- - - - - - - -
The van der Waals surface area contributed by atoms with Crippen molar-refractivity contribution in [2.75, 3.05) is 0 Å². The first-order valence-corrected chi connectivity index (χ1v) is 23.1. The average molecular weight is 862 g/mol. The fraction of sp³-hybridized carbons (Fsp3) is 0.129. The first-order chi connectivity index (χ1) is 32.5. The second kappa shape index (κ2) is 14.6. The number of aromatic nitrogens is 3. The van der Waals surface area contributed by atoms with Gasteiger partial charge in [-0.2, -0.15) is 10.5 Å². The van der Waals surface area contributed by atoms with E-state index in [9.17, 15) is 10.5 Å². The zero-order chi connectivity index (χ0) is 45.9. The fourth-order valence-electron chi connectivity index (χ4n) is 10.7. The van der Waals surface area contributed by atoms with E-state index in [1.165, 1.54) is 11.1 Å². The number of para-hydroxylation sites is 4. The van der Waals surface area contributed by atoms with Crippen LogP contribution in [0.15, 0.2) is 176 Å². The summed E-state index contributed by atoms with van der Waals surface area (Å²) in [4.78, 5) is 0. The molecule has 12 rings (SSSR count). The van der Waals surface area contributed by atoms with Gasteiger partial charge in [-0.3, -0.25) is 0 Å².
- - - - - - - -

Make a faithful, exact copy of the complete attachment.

The van der Waals surface area contributed by atoms with Crippen molar-refractivity contribution in [2.75, 3.05) is 0 Å². The first-order valence-corrected chi connectivity index (χ1v) is 23.1. The average molecular weight is 862 g/mol. The fraction of sp³-hybridized carbons (Fsp3) is 0.129. The first-order chi connectivity index (χ1) is 32.5. The second kappa shape index (κ2) is 14.6. The number of aromatic nitrogens is 3. The van der Waals surface area contributed by atoms with Gasteiger partial charge in [-0.2, -0.15) is 10.5 Å². The van der Waals surface area contributed by atoms with E-state index in [9.17, 15) is 10.5 Å². The zero-order chi connectivity index (χ0) is 45.9. The fourth-order valence-electron chi connectivity index (χ4n) is 10.7. The van der Waals surface area contributed by atoms with E-state index in [1.165, 1.54) is 11.1 Å². The number of para-hydroxylation sites is 4. The van der Waals surface area contributed by atoms with Crippen LogP contribution in [0.15, 0.2) is 176 Å². The summed E-state index contributed by atoms with van der Waals surface area (Å²) in [4.78, 5) is 0. The molecule has 12 rings (SSSR count). The van der Waals surface area contributed by atoms with Gasteiger partial charge in [-0.3, -0.25) is 0 Å².